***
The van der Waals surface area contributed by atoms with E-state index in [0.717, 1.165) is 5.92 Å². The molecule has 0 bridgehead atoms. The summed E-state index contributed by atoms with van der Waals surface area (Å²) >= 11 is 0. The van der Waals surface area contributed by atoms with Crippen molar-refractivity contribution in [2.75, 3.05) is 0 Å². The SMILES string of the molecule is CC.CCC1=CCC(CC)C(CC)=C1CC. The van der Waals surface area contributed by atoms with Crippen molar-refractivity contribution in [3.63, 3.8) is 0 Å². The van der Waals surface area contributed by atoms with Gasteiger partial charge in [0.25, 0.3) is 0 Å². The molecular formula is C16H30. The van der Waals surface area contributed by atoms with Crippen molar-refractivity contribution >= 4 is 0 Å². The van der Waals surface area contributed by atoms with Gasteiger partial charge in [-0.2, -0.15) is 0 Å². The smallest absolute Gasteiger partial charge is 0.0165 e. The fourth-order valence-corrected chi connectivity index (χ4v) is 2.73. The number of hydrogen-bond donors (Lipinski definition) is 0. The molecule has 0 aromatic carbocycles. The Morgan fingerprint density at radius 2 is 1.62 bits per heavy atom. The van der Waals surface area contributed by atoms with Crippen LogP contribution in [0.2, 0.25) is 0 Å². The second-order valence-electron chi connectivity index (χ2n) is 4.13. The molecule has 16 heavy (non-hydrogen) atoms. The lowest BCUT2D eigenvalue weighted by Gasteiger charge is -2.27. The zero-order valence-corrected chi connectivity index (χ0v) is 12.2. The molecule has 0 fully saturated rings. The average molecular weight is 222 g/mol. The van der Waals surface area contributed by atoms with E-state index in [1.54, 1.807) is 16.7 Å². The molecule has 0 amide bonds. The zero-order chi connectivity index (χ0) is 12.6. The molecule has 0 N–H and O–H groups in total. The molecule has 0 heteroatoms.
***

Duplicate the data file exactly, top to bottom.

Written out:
The van der Waals surface area contributed by atoms with E-state index in [0.717, 1.165) is 5.92 Å². The molecule has 0 bridgehead atoms. The summed E-state index contributed by atoms with van der Waals surface area (Å²) >= 11 is 0. The van der Waals surface area contributed by atoms with Crippen molar-refractivity contribution in [2.75, 3.05) is 0 Å². The SMILES string of the molecule is CC.CCC1=CCC(CC)C(CC)=C1CC. The van der Waals surface area contributed by atoms with Crippen molar-refractivity contribution in [3.63, 3.8) is 0 Å². The van der Waals surface area contributed by atoms with Gasteiger partial charge in [0.25, 0.3) is 0 Å². The molecular formula is C16H30. The van der Waals surface area contributed by atoms with Crippen molar-refractivity contribution >= 4 is 0 Å². The van der Waals surface area contributed by atoms with Gasteiger partial charge in [-0.2, -0.15) is 0 Å². The smallest absolute Gasteiger partial charge is 0.0165 e. The fourth-order valence-corrected chi connectivity index (χ4v) is 2.73. The number of hydrogen-bond donors (Lipinski definition) is 0. The molecule has 0 aromatic carbocycles. The Morgan fingerprint density at radius 2 is 1.62 bits per heavy atom. The van der Waals surface area contributed by atoms with Crippen LogP contribution in [0.2, 0.25) is 0 Å². The second-order valence-electron chi connectivity index (χ2n) is 4.13. The molecule has 16 heavy (non-hydrogen) atoms. The lowest BCUT2D eigenvalue weighted by Gasteiger charge is -2.27. The zero-order valence-corrected chi connectivity index (χ0v) is 12.2. The molecule has 0 fully saturated rings. The average molecular weight is 222 g/mol. The van der Waals surface area contributed by atoms with E-state index in [1.54, 1.807) is 16.7 Å². The molecule has 0 amide bonds. The zero-order chi connectivity index (χ0) is 12.6. The molecule has 0 N–H and O–H groups in total. The molecule has 0 heteroatoms.